Parental Guidance

How Family-Friendly Are Jack Reacher: Never Go Back, Ouija: Origin of Evil, and Keeping Up with the Joneses?

by | October 21, 2016 | Comments

All of the big wide releases this week are rated PG-13, but they include an action-packed shoot-em-up, a creepy horror flick, and a ridiculous comedy, so the rating may be deceptive. Read on to see how family-friendly they are.


NEW IN THEATERS

 

Jack Reacher: Never Go Back (2016) 37%

Rating: PG-13, for sequences of violence and action, some bloody images, language and thematic elements.

The sequel to 2012’s Jack Reacher finds Tom Cruise pummeling more bad guys – and running, always running — even as his character is suspected of being a bad guy himself. This time, he teams up with Cobie Smulders, who plays an old friend accused of espionage. Brutal fight sequences, thrilling action set pieces and considerable carnage ensue. Characters get shot and beaten to death in director Edward Zwick’s film, which is once again based on a Lee Child novel. But because this is PG-13 violence, there isn’t exactly a realistic amount of bloodshed. There’s also some language scattered throughout, the suggestion of drugs and a grown-up subplot about whether Reacher has a daughter he never knew. This is probably OK for viewers around 12 or 13 and older.


Ouija: Origin of Evil (2016) 82%

Rating: PG-13, for disturbing images, terror and thematic elements.

Good lord, is this movie scary. It’s also a total blast. But it’s got some supremely creepy imagery that will freak you out no matter how old you are. In this prequel to the 2014 horror movie Ouija, set in 1967, Elizabeth Reaser stars as a widowed fortuneteller living in Los Angeles and raising her two daughters (Annalise Basso and Lulu Wilson). One day, she brings home a hot new board game called Ouija to spice up her activities with her clients. Soon, strange things start happening involving the younger daughter, Wilson’s Doris, who has connected with restless spirits who inhabited the family’s house decades earlier. The little girl says and does startling things and her wholesome appearance changes in disturbing ways as the evil builds within her. We also see the actual demon that takes over her body, and there are several terrifying deaths. But director and co-writer Mike Flanagan has made a beautifully crafted horror film, filled with atmosphere and authentic period detail. If you’re a fan of the genre, you’ll dig it. Just don’t bring the kids unless they’re teenagers.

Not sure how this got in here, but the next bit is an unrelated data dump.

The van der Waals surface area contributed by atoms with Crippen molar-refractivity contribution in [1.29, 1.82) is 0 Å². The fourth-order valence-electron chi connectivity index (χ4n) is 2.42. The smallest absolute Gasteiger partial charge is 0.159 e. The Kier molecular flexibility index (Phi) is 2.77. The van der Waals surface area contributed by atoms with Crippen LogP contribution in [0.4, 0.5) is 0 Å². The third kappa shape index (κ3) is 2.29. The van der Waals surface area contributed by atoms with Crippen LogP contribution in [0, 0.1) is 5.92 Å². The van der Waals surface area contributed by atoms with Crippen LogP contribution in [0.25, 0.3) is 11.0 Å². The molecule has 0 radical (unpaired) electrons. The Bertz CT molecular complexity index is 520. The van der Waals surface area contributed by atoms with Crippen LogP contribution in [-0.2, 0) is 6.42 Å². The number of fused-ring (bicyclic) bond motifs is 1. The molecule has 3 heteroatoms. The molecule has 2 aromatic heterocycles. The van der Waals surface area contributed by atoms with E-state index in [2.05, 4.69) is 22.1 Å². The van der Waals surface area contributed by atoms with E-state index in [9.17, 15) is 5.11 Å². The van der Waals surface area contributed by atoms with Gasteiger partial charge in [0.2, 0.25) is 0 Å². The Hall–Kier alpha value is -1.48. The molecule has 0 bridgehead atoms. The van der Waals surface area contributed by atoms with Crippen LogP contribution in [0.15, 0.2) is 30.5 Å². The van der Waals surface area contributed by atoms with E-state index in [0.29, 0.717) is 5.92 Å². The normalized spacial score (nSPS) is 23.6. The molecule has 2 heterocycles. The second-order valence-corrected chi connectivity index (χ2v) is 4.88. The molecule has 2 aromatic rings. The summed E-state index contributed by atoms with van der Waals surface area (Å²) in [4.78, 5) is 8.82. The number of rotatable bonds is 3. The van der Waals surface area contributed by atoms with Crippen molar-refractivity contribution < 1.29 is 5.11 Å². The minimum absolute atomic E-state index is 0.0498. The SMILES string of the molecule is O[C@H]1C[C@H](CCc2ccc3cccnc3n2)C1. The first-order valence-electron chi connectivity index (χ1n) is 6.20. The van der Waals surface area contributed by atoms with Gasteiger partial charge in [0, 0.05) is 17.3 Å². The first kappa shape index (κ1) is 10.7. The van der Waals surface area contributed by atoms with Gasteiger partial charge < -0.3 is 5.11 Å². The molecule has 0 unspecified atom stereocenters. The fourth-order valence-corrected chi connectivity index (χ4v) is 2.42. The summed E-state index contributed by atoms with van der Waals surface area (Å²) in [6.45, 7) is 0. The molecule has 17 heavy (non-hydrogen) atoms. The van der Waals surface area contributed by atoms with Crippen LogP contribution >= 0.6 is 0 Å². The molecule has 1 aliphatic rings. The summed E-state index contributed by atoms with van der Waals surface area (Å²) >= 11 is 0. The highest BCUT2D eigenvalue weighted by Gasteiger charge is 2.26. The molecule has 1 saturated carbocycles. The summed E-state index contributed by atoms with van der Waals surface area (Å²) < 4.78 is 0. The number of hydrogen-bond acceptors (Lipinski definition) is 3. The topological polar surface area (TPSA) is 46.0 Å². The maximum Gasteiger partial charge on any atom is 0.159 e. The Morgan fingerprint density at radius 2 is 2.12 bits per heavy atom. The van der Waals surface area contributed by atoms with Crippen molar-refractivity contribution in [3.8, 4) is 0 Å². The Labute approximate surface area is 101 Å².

Keeping Up With The Joneses (2016) 19%

Rating: PG-13, for sexual content, action/violence and brief strong language.

Tame suburbanites Jeff and Karen (Zach Galifianakis and Isla Fisher) think they’re happy enjoying the mundane security of their cozy cul-de-sac – until exotic and exciting new neighbors Tim and Natalie (Jon Hamm and Gal Gadot) move in across the street and shake things up. Turns out, they’re spies! Madcap hilarity ensues. Director Greg Mottola (Superbad, Adventureland) has given us a rather conventional fish-out-of-water action comedy, as Jeff and Karen bumble their way through dangerous scenarios and Tim and Natalie struggle to maintain their cover. Expect massive car chases, shootouts and explosions. There’s also a scene in which the husbands get drunk on snake wine; meanwhile, the wives try on lingerie together at the department store. And we see both couples getting a little frisky. This is suitable for kids around 13 and older – but it’s not very good.


NEW ON DVD

 

Independence Day: Resurgence (2016) 29%

Rating: PG-13, for sequences of sci-fi action and destruction, and for some language.

Kids around 10 and older probably will be fine watching this sequel to the 1996 smash-hit blockbuster Independence Day. But my own son, who was 6 ½ when I brought him to a screening, slept through about half the movie. Lucky him. This time, the aliens are back, and they want… more of the same thing they wanted before, maybe? Not that it matters, because it’s all about the spectacle. It’s big, shiny, and noisy in the over-the-top tradition of Roland Emmerich, but without the kind of visceral thrills you usually get with the director’s outlandish action extravaganzas. Twenty years after the original film’s alien battle, humans have learned to use their technology for everything from space exploration to getting across town more efficiently. But just as America is about to celebrate the anniversary of that victory, the aliens return — in a spaceship that’s 3,000 miles wide, no less — to lock onto our planet and drill into its core for resources. Or something. Anyway, Jeff Goldblum, Bill Pullman, Judd Hirsch, and Brent Spiner are back — Will Smith opted out, wisely — fighting alongside newcomers Liam Neeson, Maika Monroe, Jessie T. Usher, William Fichtner and (in the strangest bit of casting of all) Charlotte Gainsbourg. There’s massive urban destruction, ostensibly resulting in massive death, little of which we actually see. The aliens are big, gooey, and relentless in typical alien fashion. Children are in peril — a school bus full of them, for good measure. There’s a bit of language. And there are lots of battles in which human and alien ships shoot green lasers at each other that go “Pew! Pew! Pew!”

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